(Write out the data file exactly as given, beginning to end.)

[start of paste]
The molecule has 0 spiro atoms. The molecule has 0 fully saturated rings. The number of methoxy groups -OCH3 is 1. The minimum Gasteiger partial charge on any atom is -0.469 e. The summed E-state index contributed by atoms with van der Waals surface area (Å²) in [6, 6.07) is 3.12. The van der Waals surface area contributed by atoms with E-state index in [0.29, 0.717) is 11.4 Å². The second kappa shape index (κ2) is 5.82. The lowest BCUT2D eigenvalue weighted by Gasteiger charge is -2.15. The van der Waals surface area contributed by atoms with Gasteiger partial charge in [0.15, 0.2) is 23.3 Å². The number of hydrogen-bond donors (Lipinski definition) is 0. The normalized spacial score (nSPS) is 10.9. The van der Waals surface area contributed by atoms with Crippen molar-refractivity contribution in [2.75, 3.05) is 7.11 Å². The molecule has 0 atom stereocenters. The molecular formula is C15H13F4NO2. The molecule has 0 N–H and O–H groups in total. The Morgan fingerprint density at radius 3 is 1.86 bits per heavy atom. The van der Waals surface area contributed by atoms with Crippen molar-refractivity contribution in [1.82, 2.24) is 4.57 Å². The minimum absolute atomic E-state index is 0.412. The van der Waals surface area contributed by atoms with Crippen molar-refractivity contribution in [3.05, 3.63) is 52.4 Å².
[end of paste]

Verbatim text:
The molecule has 0 spiro atoms. The molecule has 0 fully saturated rings. The number of methoxy groups -OCH3 is 1. The minimum Gasteiger partial charge on any atom is -0.469 e. The summed E-state index contributed by atoms with van der Waals surface area (Å²) in [6, 6.07) is 3.12. The van der Waals surface area contributed by atoms with E-state index in [0.29, 0.717) is 11.4 Å². The second kappa shape index (κ2) is 5.82. The lowest BCUT2D eigenvalue weighted by Gasteiger charge is -2.15. The van der Waals surface area contributed by atoms with Gasteiger partial charge in [0.15, 0.2) is 23.3 Å². The number of hydrogen-bond donors (Lipinski definition) is 0. The normalized spacial score (nSPS) is 10.9. The van der Waals surface area contributed by atoms with Crippen molar-refractivity contribution in [2.75, 3.05) is 7.11 Å². The molecule has 0 atom stereocenters. The molecular formula is C15H13F4NO2. The molecule has 0 N–H and O–H groups in total. The Morgan fingerprint density at radius 3 is 1.86 bits per heavy atom. The van der Waals surface area contributed by atoms with Crippen molar-refractivity contribution in [1.82, 2.24) is 4.57 Å². The minimum absolute atomic E-state index is 0.412. The van der Waals surface area contributed by atoms with Crippen molar-refractivity contribution in [3.05, 3.63) is 52.4 Å².